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Sunday, June 26, 2016
- For many months, the Transatlantic Trade and Investment Partnership (TTIP) debates between the European Commission (EC) and the U.S. government were a matter for insiders.
In July 2013, government officials and representatives of international corporations agreed behind closed doors that such a free trade agreement (FTA) would be a great step forward towards homogenising social, environmental, health, industrial, and labour standards across the Atlantic Ocean.
Until recently, only a handful of civil society organisations, mostly based in Brussels, questioned the wisdom of such an agreement, and revealed the secret dealings of governments, in particular those referring to the so-called ‘investor protection clauses’ and the downgrading of social and environmental standards in Europe, to the detriment of European consumers and parliaments.
But, under pressure from civil society groups, the EC agreed earlier this year to launch a process of public consultation on the TTIP. And, since early May, after demonstrations by numerous consumer, environmental protection and labour groups, the TTIP has become a theme debated across society, and criticism of the way the EC and the U.S. government, in close cooperation with corporate lobbyist groups, have managed the secret negotiations is now general.
By early May, some 500,000 people in Germany alone had signed a petition against the TTIP, complaining that the agreement would “undermine democracy and the rule of law… endanger our health… and (would be) practically irreversible.”
Even sectors of governments have become outspoken critics of the TTIP. During a conference on the TTIP held in Berlin on May 20, the German Minister of State for Culture and Media, Monika Gruetters, said: “We Europeans have plenty to lose,” if the FTA with the United States were to forbid state subsidies for theatre, music, public radio, and cinema production.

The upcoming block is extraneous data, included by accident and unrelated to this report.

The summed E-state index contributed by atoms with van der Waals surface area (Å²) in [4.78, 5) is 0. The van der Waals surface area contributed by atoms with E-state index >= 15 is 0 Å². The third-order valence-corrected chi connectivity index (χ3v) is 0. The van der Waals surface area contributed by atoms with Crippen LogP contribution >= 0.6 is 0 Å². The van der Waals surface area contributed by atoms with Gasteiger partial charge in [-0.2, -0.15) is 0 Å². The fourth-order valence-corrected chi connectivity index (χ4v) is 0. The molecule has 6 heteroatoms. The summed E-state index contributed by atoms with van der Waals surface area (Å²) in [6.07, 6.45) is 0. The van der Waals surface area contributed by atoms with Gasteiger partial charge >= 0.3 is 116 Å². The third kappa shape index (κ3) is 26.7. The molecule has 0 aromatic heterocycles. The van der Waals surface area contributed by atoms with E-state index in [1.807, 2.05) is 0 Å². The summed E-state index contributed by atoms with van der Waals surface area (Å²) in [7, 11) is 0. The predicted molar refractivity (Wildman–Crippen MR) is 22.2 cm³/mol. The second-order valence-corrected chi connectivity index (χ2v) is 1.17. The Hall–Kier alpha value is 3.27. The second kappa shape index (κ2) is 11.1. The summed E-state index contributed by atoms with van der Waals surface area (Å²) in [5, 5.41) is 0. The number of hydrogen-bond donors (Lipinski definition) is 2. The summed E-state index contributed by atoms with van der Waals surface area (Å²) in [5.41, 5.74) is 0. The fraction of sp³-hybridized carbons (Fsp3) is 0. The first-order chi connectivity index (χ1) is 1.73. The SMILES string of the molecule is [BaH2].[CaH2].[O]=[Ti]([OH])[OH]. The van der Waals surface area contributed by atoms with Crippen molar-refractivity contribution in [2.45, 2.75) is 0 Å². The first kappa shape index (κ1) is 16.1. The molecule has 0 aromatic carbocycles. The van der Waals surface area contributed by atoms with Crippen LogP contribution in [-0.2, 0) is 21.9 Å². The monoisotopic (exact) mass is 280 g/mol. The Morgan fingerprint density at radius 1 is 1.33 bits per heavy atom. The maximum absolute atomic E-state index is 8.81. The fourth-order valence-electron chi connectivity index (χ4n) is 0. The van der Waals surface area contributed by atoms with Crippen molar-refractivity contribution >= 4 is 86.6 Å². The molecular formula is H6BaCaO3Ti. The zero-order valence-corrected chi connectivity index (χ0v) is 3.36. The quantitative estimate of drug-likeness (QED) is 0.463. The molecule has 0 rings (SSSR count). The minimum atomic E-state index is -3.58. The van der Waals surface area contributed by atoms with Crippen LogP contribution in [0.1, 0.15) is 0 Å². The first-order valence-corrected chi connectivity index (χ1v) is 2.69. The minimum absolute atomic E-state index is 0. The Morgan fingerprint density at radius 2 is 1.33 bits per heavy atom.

Gruetters even used a slogan typical of anti-globalisation activists, by saying that “culture is not a commodity.” That’s why, Gruetters explained, European states subsidise cultural production, “to permit arts to be critical, complex, (and) heterogeneous.”
However, she said, for the U.S. government such subsidies are “protectionist measures.” To confirm this view, Gruetters quoted a “recent conversation” she had with the U.S. ambassador to Berlin, John B. Emerson.
“State privileges for cultural production belong to the European self-conception,” Gruetters insisted. “We oppose a new deregulation of culture (as demanded by the TTIP) because we are afraid we would lose our unique cultural landscape.”
German Minister for Economic Affairs and Energy, Sigmar Gabriel, has also adopted the critical position of civil society groups against the investor protection clause that makes up the bulk of the TTIP. According to this clause, transnational corporations would be allowed to challenge national labour, health, environmental and other standards before non-governmental tribunals.
The deliberations of such tribunals are secret and their verdicts are definitive and cannot be appealed against.
Pia Eberhardt, expert for trade and investment at the Corporate Europe Observatory (CEO), says that transnational companies around the world “are using such clauses contained in practically all FTAs to claim compensations for perfectly legitimate government policies to protect health, the environment and other public interests – because they claim these policies have the indirect effect of undermining corporate profits.”
The Brussels-based CEO, an anti-lobbying watchdog organisation, is one of the leading civil society groups questioning the TTIP. It has forced the European Commission to reveal secret protocols of the deliberations between European and U.S. government officials, and has also shown that the EC most of the time adopts the positions presented by industrial lobbyists as its own.